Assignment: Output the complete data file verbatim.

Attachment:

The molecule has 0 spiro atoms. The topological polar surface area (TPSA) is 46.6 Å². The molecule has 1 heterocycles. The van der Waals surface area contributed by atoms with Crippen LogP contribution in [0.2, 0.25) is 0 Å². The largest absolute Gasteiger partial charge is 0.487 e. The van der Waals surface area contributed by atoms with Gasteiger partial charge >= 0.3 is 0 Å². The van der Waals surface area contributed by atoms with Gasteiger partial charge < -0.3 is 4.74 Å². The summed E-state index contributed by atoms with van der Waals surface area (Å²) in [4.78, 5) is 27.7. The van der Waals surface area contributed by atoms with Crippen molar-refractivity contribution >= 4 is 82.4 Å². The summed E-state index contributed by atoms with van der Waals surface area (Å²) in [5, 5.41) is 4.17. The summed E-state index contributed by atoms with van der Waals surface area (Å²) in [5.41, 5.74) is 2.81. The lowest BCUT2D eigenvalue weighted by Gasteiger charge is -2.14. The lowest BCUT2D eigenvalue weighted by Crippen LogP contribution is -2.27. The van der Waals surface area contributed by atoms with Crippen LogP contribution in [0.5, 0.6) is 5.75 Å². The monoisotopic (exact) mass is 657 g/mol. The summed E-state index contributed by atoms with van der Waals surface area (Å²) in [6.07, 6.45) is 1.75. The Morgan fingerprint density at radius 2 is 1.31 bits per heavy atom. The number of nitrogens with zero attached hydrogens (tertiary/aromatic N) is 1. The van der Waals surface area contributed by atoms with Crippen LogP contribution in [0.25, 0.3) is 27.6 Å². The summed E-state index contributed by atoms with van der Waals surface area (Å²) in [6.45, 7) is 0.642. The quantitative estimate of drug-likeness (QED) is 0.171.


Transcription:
The molecule has 0 spiro atoms. The topological polar surface area (TPSA) is 46.6 Å². The molecule has 1 heterocycles. The van der Waals surface area contributed by atoms with Crippen LogP contribution in [0.2, 0.25) is 0 Å². The largest absolute Gasteiger partial charge is 0.487 e. The van der Waals surface area contributed by atoms with Gasteiger partial charge >= 0.3 is 0 Å². The van der Waals surface area contributed by atoms with Gasteiger partial charge < -0.3 is 4.74 Å². The summed E-state index contributed by atoms with van der Waals surface area (Å²) in [4.78, 5) is 27.7. The van der Waals surface area contributed by atoms with Crippen molar-refractivity contribution >= 4 is 82.4 Å². The summed E-state index contributed by atoms with van der Waals surface area (Å²) in [5, 5.41) is 4.17. The summed E-state index contributed by atoms with van der Waals surface area (Å²) in [5.41, 5.74) is 2.81. The lowest BCUT2D eigenvalue weighted by Gasteiger charge is -2.14. The lowest BCUT2D eigenvalue weighted by Crippen LogP contribution is -2.27. The van der Waals surface area contributed by atoms with Crippen LogP contribution in [0.5, 0.6) is 5.75 Å². The monoisotopic (exact) mass is 657 g/mol. The summed E-state index contributed by atoms with van der Waals surface area (Å²) in [6.07, 6.45) is 1.75. The Morgan fingerprint density at radius 2 is 1.31 bits per heavy atom. The number of nitrogens with zero attached hydrogens (tertiary/aromatic N) is 1. The van der Waals surface area contributed by atoms with Crippen LogP contribution in [0.25, 0.3) is 27.6 Å². The summed E-state index contributed by atoms with van der Waals surface area (Å²) in [6.45, 7) is 0.642. The quantitative estimate of drug-likeness (QED) is 0.171.